9 Freshman Shopping Tips to Cut College Costs

Strapped for cash as a freshman? If not now, you will be soon. That goes double for your parents, who are likely footing a portion of the bill — from tuition to room and board to all the living essentials you'll need when you move into the dorm. To make the transition from high school to college just a little easier on the wallet for both you and your obligatory benefactors, here are a few ways to cut costs as you head into the first year of university.

1. Don't Buy What You Already Own

At the beginning of every school year, students get a list of suggested (and some mandatory) supplies that they'll need for the year. The good news for you is that you've been in school for 12 years now, and you probably already have more than a few things on the freshman list. That means you don't need to spring for new items if the ones you already own are in good condition.

"The extensive list of recommended dorm room essentials will make your head spin and your wallet disappear," money-saving expert Andrea Woroch quips. "While some suggested items like 'bedding to fit an extra long twin mattress' are necessities, items like towels, hangers, and pillows can likely be packed from home."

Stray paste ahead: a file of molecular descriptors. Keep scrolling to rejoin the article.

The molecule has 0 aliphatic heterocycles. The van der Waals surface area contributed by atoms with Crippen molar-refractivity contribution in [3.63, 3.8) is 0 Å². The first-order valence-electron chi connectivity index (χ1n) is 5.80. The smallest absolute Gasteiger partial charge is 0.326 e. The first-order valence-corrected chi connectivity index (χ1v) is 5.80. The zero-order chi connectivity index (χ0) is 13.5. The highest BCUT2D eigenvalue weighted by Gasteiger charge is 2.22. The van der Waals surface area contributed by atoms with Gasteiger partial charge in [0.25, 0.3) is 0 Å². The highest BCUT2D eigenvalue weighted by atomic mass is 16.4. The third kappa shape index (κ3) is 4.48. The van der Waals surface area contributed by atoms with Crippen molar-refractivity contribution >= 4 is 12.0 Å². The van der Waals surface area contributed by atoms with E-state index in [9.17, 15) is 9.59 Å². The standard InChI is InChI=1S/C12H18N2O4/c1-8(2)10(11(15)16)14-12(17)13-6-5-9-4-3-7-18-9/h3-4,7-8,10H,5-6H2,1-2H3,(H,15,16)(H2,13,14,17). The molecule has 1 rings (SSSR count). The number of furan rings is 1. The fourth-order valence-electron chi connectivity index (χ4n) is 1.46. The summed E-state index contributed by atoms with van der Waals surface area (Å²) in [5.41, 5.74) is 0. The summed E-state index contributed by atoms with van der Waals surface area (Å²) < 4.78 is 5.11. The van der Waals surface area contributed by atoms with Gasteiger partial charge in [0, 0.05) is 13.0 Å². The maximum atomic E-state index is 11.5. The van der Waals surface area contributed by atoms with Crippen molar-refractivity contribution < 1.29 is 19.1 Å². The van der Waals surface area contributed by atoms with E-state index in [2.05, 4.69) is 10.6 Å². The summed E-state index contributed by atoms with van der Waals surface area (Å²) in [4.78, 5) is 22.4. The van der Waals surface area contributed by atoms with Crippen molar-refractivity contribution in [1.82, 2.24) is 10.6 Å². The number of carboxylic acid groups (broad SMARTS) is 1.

Also, use common sense and identify items you can cross off the list indefinitely, like a drying rack for laundry (you can hang your clothes around the room) and any stand-alone device that's also in your phone: alarm clock, camera, calculator, MP3, etc.

2. Split Big-Ticket Costs With Your Roommate(s)

If you want a few conveniences of home in your dorm room — like a fridge or microwave — considering going halfsies with your roommate(s). Contact your roommates ahead of time to discuss those big-ticket purchases that will be shared among everyone, and how to effectively split the cost. Consider downloading a bill-splitting app to simplify this process. (See also: 5 Modern Ways to Split the Bill)

3. Stock Up on Penny Deals

"When it comes to basic school supplies like pens, notebooks, folders, and sticky notes, it's best to search for penny deals offered during the back-to-school shopping rush and watch for rotating discounts every week," Woroch suggests.

I've seen these types of deals at several popular retailers lately, including Target, Wal-Mart, and Staples, though they're not limited to these stores. Hit them at the right time and you'll walk away with much of what you'll need for classes — pens, pencils, notebooks, and more — for just few bucks. You also can access circulars online or via the Flipp app for quick comparison.